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- When and How to Use Long Exposure
If you want to give long exposure photography a try, this is the tutorial for you!
Long exposures are more complex and time-consuming than normal photos, but despite what some beginners think, capturing long exposures doesn't require any additional skills or fancy gear.
In fact, if you know the basics of exposure and composition and you have a tripod, a decent camera, and a neutral density filter, you can create long exposures.
With that in mind, let's go over some of the basics of long exposure photography.
Get Geared Up
First things first.
You need certain gear to make long exposures a reality.
Obviously you need a DSLR or mirrorless camera and a lens. Since most long exposures are taken of landscapes, a wide-angle lens is a good option.
Additionally, you need a tripod, preferably with features that enhance its stability. That includes a center column hook so you can add weight to act as ballast if the wind picks up and metal spikes on the feet to help the tripod dig into the ground.
It's also a good idea to pick up two other pieces of gear - a remote and a neutral density filter.
Using a camera remote allows you to start and stop the long exposure without having to touch the camera. The less you touch the camera, the less chance there is for the camera to vibrate.
You want to minimize vibrations because even the slightest bump will cause your long exposure to be impossibly blurry.
If you want to shoot long exposures during the daytime, you'll also need a high-quality neutral density filter.
ND filters block out sunlight, which allows you to slow the shutter speed down to get the gorgeous blurry movement like you see in the image above.
Without an ND filter, the shutter speeds required to get that kind of blur would be impossible to achieve during the daytime because it would result in a wildly overexposed image.
But not all ND filters are made alike...
You want to get a high-quality ND filter because it sits in front of your lens and directly impacts the quality of the long exposure.
Formatt-Hitech's Firecrest Ultra Neutral Density Filter is an excellent choice because it's the only professional-grade neutral density filter that's bonded to protect the filter's coating.
That means you get a filter that not only gives you beautiful results, but offers enhanced durability over time.
What's more, the Firecrest Ultra ND filter is manufactured with a lap and polish technique, which results in incredible neutrality so your images have enhanced clarity, beautiful sharpness, and minimal aberrations.
ND filters aren't just for long exposures, either - you can also use them to create time-lapse videos during the day.
Perhaps best of all, if you get a high-quality filter like the Firecrest Ultra, it's a piece of kit that will last you a very long time.
In other words, it's an investment that will pay off for years and years to come because it's built to last with the finest materials. And, if you want to expand your long exposure photography beyond the dead of night, you absolutely need to pick up a ND filter.
Consider the Weather
When you think about elements that provide interest to a long exposure, you likely think of things like clouds or moving water.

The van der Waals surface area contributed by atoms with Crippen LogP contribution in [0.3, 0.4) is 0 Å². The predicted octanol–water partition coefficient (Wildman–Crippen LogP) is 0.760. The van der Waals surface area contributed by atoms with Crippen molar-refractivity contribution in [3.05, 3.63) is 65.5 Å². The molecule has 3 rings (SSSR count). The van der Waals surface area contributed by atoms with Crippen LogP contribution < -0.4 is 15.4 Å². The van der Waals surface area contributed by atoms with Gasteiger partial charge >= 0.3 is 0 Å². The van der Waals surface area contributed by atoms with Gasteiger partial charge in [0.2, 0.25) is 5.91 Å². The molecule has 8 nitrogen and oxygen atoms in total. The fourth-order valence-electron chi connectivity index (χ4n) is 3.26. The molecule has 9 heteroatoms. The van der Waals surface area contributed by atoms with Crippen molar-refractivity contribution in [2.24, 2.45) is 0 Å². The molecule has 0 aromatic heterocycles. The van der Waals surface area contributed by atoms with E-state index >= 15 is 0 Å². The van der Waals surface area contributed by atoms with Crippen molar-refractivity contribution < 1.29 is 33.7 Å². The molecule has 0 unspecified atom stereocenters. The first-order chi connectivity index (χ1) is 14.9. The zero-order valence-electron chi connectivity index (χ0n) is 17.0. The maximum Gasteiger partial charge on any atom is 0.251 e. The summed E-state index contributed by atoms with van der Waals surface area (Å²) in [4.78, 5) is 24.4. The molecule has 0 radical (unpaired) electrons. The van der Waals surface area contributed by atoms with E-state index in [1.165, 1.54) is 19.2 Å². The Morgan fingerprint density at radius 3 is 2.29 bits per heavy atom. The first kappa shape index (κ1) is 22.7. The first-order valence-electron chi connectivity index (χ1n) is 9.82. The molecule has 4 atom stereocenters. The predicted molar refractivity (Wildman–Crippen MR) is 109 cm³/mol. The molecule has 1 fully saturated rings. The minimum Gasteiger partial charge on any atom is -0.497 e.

In the case of the former, you want a nice mix of blue skies and clouds, that way you can blur the movement of the clouds and get an ethereal look as seen in the image above.
That means you need to check the weather before you head out, that way you're sure the conditions will be ripe for capturing cloud movement.
Even if your primary subject is a river, a waterfall, or breakers hitting a beach, you still need to check the weather to ensure it's agreeable for long exposures.
If, for example, there will be very heavy cloud cover and rain, a long exposure isn't going to be that successful.
Likewise, if you head to the beach to capture the breakers rolling in, but you get there at low tide, you won't have much to photograph!
Mind the Composition
When visualizing your long exposure, you need to bear the basics of composition in mind.
Think about how you can use the Rule of Thirds to create a more balanced and compelling composition.
Ensure that if a horizon line is visible, that it's absolutely level, and use leading lines to connect the foreground to the background, as shown above.
Play with the framing of the shot as well, that way you're sure to get the most pleasing view of the subject. Get your tripod low to the ground or find a high vantage point to get a more interesting view.
Additionally, don't get caught up in the notion that you're taking a long exposure.
Instead, treat the composition phase of the shot as you would any other.
Pay attention to the details. Concentrate on having a strong, central subject to grab the viewer's attention. Manipulate the speed of the shutter to get different levels of motion blur.
If you can do those things, you'll have a pleasing image as a result.
These are just the basic, introductory steps to taking long exposures from a gear standpoint, a planning standpoint, and a composition standpoint.
For more details on each, check the Learn More links throughout this article.
Also be sure to check out the video above by Joshua Cripps, in which he takes you step-by-step through the process of taking daytime long exposures.